On Winston, Wongs, name puns and a sense of humour
Winston Peters wasn’t taking a friendly jibe. He was using humour to make a serious point, and that is how his joke should be judged.
Almost all of the commentary following Winston Peters’ “two Wongs don’t make a right” joke has focussed on respect, historical context, how old the joke is, whether people of the name Wong find it funny, and indeed, whether it’s funny at all.
I’m glad to see ample criticism, but these are all the wrong questions. These commentators talk about his joke as if Mr Peters made some sort of ill-chosen, insensitive punchline, as if he needs better jokes. It was indeed insensitive, but it wasn’t just some error of judgement. Mr Peters wasn’t cracking some light-hearted joke. Mr Peters was trying to make a point—to remind his audience that the Chinese are taking over our country—and he used humour to achieve it.
This should not be a revelation. Humour is a common, and effective, rhetorical technique. Good orators, like Mr Peters, use it well for persuasive effect. In this case, Mr Peters was rebutting the claim that, because Labour once did similarly, National is justified in continuing their relaxed approach to foreign ownership. “As they say in Beijing, ‘two Wongs don’t make a right’.”
The joke is clever precisely because it plays on the racial group that Mr Peters has been targeting for some time, particularly with regard to foreign ownership of property. He was a vocal critic of the sale of farms to the Shanghai Pengxin group, accused the Huka Lodge of selling out to Chinese buyers, and jumped on the bandwagon after the Conservatives’ Colin Craig exposed the Lochinver Station sale. (He was strangely silent on a $1 billion deal involving Canadians.)
Absent that context, the line would have made no sense. Imagine if he had made a joke about a common English or Dutch surname. Whether it would’ve been offensive isn’t the point—it just would have looked completely random. Conversely, if Mr Peters’ crusade against foreign ownership fretted the Canadians, or just the world in general, the joke would have come out of nowhere. You would’ve been confused, not amused.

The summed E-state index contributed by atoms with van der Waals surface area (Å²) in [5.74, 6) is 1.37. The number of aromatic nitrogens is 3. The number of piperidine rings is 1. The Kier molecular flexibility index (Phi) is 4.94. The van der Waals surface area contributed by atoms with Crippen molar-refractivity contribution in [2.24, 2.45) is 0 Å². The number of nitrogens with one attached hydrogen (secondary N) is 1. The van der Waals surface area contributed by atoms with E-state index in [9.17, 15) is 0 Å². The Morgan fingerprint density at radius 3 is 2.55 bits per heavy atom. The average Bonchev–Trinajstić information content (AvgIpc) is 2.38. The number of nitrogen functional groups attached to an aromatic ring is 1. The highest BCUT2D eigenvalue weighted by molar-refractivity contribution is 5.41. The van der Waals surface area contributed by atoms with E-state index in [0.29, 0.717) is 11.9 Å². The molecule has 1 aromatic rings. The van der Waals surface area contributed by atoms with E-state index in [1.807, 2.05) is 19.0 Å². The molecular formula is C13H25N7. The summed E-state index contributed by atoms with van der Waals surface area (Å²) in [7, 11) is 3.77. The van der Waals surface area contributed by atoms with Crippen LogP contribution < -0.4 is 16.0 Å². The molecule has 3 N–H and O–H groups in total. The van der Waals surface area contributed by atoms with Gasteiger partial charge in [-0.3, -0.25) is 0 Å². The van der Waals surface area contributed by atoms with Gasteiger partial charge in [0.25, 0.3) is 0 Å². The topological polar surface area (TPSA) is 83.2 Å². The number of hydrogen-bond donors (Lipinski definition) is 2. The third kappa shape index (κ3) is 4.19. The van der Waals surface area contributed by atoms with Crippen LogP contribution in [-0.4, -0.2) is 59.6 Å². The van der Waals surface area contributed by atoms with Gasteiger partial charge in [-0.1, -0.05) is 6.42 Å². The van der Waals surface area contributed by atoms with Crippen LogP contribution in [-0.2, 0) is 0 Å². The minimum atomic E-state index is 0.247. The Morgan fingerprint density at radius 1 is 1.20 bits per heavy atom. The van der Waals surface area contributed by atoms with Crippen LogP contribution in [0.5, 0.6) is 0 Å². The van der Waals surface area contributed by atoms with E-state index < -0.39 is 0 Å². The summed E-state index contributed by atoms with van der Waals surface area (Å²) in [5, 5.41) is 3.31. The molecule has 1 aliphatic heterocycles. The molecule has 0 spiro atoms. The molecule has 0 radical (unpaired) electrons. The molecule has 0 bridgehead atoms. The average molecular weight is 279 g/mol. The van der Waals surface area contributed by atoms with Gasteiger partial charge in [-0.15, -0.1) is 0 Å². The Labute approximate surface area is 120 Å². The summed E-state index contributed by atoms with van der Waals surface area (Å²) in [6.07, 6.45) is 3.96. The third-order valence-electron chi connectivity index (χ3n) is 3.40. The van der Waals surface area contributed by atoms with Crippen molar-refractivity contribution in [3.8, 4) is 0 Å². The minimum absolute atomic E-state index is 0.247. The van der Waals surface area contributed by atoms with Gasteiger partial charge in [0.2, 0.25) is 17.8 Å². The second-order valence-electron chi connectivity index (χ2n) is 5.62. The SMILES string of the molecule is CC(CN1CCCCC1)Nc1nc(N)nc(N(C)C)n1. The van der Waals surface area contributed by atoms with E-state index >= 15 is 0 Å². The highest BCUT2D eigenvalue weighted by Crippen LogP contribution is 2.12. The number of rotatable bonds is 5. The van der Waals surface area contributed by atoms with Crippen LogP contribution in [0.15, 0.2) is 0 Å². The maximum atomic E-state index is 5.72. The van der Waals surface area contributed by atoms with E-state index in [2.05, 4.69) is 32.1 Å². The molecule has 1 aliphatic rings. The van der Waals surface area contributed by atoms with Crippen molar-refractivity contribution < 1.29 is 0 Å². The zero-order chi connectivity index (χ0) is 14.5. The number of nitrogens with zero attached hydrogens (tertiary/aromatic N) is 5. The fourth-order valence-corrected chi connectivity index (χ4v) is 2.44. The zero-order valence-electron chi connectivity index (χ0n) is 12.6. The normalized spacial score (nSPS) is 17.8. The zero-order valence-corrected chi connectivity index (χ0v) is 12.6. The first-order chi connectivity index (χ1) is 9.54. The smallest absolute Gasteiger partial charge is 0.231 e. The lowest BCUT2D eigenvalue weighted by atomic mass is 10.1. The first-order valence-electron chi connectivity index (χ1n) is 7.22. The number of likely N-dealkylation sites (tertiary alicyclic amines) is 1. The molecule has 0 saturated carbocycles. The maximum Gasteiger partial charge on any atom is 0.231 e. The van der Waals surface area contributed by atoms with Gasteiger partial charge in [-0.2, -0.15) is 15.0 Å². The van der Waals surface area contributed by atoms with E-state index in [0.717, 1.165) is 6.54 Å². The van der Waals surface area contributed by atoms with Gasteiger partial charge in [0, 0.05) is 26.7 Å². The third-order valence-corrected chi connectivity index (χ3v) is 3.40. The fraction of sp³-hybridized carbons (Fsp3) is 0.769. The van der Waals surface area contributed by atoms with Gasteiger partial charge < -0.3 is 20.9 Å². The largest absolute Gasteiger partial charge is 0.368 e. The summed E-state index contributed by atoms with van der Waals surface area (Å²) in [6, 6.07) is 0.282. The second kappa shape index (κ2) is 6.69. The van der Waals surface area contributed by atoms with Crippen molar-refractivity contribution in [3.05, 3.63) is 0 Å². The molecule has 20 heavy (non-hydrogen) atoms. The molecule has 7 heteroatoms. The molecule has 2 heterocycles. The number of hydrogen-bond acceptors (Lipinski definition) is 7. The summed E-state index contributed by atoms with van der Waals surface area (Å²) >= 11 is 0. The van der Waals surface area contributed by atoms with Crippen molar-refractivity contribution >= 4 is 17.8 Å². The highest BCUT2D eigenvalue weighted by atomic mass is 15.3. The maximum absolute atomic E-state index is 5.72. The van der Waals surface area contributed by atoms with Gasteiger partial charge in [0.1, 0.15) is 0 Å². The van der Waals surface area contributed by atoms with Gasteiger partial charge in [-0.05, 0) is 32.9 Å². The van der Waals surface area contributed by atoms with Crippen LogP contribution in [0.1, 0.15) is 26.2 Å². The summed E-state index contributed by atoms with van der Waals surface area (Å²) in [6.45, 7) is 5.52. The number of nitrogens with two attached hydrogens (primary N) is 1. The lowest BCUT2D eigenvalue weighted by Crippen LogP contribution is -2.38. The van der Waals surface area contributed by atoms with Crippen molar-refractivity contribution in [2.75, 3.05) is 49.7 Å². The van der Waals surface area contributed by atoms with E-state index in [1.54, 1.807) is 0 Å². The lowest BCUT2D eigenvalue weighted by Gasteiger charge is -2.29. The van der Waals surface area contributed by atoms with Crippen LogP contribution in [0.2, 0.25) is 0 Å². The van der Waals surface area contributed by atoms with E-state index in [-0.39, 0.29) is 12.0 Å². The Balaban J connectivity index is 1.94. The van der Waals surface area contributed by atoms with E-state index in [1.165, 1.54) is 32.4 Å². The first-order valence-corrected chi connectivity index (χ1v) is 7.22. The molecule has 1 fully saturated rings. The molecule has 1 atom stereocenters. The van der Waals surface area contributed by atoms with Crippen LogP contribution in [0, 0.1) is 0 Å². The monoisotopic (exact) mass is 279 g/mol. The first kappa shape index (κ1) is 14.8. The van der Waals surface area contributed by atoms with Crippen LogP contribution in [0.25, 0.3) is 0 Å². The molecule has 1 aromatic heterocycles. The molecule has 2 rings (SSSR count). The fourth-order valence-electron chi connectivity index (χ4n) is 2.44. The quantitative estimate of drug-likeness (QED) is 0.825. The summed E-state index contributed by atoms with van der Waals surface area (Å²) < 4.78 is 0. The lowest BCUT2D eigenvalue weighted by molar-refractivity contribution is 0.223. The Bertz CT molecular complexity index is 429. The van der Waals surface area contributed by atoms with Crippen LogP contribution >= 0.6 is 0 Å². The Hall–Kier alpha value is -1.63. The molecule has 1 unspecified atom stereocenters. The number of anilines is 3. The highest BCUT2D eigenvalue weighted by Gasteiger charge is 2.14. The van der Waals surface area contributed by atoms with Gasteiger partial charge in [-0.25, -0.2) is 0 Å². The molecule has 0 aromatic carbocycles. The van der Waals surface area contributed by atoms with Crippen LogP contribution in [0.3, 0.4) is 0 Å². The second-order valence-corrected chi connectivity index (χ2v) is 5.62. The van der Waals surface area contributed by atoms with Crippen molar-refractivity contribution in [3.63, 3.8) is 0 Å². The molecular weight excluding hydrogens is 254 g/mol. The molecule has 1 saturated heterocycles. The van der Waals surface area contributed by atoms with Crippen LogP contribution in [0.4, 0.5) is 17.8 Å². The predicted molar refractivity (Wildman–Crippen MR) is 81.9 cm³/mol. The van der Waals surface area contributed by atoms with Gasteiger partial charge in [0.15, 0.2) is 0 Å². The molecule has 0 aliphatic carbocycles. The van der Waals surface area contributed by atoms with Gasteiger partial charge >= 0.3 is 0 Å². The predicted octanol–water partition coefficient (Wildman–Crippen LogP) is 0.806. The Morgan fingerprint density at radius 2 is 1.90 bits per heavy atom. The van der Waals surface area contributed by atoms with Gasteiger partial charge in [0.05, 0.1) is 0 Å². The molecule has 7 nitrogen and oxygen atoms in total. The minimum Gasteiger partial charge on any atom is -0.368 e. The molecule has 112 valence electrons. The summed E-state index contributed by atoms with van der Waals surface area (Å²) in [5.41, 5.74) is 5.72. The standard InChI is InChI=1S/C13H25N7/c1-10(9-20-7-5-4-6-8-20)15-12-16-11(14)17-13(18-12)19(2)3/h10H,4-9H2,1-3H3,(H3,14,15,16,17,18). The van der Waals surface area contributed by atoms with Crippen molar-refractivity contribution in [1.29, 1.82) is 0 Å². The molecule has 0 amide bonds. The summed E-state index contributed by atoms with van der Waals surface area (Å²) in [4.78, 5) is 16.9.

In other contexts, it’s appreciable that the same joke might be made light-heartedly. It’s not surprising that some Wongs are used to it: name puns aren’t necessarily offensive. But name puns only work when the target is actually involved—otherwise it’s not a pun. The pun here is that the topic of foreign ownership is about the Chinese. It’s only funny if you have at least some sympathy for that position. If not, there’s no double meaning to form the pun.
This is the reason the joke is racist. It’s not intrinsically culturally insensitive: as Mr Peters says, a sense of humour is still worth having. And it’s not merely ignorant. It’s offensive because Mr Peters had a genuine political point to make, and he chose his line deliberately to do so. As much as he wants to talk about how he heard it in Beijing and how his companion there found it funny, it remains that he wouldn’t have used it in the first place if he didn’t have the Chinese in mind. And at the point where there’s a specific class of people you want shut out, you’ll have no qualms cracking a joke that makes fun of them.
It’s a good joke—but only if you agree with Mr Peters’ racist stance. I hope that applies to no-one.